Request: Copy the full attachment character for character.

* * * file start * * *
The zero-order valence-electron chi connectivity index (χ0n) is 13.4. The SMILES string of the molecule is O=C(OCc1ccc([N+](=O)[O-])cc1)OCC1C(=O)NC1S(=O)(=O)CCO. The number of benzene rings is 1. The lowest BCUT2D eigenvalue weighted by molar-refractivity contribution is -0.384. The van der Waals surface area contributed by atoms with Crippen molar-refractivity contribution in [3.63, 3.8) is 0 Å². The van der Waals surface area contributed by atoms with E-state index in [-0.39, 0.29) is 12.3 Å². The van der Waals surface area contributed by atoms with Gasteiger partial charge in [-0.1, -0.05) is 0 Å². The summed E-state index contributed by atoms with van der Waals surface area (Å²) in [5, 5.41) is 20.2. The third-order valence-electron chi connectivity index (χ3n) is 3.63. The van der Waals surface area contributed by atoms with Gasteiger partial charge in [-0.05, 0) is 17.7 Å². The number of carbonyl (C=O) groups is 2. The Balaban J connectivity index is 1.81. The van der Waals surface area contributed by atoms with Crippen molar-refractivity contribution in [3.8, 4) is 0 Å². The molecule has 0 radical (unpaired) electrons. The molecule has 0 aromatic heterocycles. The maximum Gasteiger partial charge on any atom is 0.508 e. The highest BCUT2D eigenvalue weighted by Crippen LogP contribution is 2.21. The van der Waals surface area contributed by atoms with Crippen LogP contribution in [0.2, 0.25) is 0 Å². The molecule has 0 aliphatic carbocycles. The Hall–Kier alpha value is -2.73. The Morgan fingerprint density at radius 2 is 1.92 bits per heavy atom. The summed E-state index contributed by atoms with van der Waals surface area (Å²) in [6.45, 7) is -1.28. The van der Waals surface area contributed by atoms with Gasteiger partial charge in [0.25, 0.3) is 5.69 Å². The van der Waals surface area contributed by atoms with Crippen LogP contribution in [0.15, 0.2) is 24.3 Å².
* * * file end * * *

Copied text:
The zero-order valence-electron chi connectivity index (χ0n) is 13.4. The SMILES string of the molecule is O=C(OCc1ccc([N+](=O)[O-])cc1)OCC1C(=O)NC1S(=O)(=O)CCO. The number of benzene rings is 1. The lowest BCUT2D eigenvalue weighted by molar-refractivity contribution is -0.384. The van der Waals surface area contributed by atoms with Crippen molar-refractivity contribution in [3.63, 3.8) is 0 Å². The van der Waals surface area contributed by atoms with E-state index in [-0.39, 0.29) is 12.3 Å². The van der Waals surface area contributed by atoms with Gasteiger partial charge in [-0.1, -0.05) is 0 Å². The summed E-state index contributed by atoms with van der Waals surface area (Å²) in [5, 5.41) is 20.2. The third-order valence-electron chi connectivity index (χ3n) is 3.63. The van der Waals surface area contributed by atoms with Gasteiger partial charge in [-0.05, 0) is 17.7 Å². The number of carbonyl (C=O) groups is 2. The Balaban J connectivity index is 1.81. The van der Waals surface area contributed by atoms with Crippen molar-refractivity contribution in [3.8, 4) is 0 Å². The molecule has 0 radical (unpaired) electrons. The molecule has 0 aromatic heterocycles. The maximum Gasteiger partial charge on any atom is 0.508 e. The highest BCUT2D eigenvalue weighted by Crippen LogP contribution is 2.21. The van der Waals surface area contributed by atoms with Crippen LogP contribution in [0.2, 0.25) is 0 Å². The molecule has 0 aliphatic carbocycles. The Hall–Kier alpha value is -2.73. The Morgan fingerprint density at radius 2 is 1.92 bits per heavy atom. The summed E-state index contributed by atoms with van der Waals surface area (Å²) in [6.45, 7) is -1.28. The van der Waals surface area contributed by atoms with Gasteiger partial charge in [0.25, 0.3) is 5.69 Å². The van der Waals surface area contributed by atoms with Crippen LogP contribution in [0.15, 0.2) is 24.3 Å².